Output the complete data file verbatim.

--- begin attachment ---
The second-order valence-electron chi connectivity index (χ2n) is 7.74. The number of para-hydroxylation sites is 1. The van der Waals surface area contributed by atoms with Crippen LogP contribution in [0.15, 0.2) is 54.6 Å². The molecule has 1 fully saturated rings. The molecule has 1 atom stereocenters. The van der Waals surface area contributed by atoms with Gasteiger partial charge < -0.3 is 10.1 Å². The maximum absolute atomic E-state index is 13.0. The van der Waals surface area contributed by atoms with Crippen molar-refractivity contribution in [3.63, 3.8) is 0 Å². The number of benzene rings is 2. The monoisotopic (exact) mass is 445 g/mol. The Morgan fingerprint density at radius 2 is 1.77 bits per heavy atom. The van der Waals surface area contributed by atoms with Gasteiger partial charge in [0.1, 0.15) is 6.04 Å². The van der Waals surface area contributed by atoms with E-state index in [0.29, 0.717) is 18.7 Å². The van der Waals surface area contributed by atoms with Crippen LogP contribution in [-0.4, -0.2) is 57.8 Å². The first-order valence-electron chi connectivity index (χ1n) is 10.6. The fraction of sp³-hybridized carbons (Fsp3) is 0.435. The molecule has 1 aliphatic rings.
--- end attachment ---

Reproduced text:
The second-order valence-electron chi connectivity index (χ2n) is 7.74. The number of para-hydroxylation sites is 1. The van der Waals surface area contributed by atoms with Crippen LogP contribution in [0.15, 0.2) is 54.6 Å². The molecule has 1 fully saturated rings. The molecule has 1 atom stereocenters. The van der Waals surface area contributed by atoms with Gasteiger partial charge < -0.3 is 10.1 Å². The maximum absolute atomic E-state index is 13.0. The van der Waals surface area contributed by atoms with Crippen molar-refractivity contribution in [3.63, 3.8) is 0 Å². The number of benzene rings is 2. The monoisotopic (exact) mass is 445 g/mol. The Morgan fingerprint density at radius 2 is 1.77 bits per heavy atom. The van der Waals surface area contributed by atoms with Gasteiger partial charge in [0.1, 0.15) is 6.04 Å². The van der Waals surface area contributed by atoms with E-state index in [0.29, 0.717) is 18.7 Å². The van der Waals surface area contributed by atoms with Crippen LogP contribution in [-0.4, -0.2) is 57.8 Å². The first-order valence-electron chi connectivity index (χ1n) is 10.6. The fraction of sp³-hybridized carbons (Fsp3) is 0.435. The molecule has 1 aliphatic rings.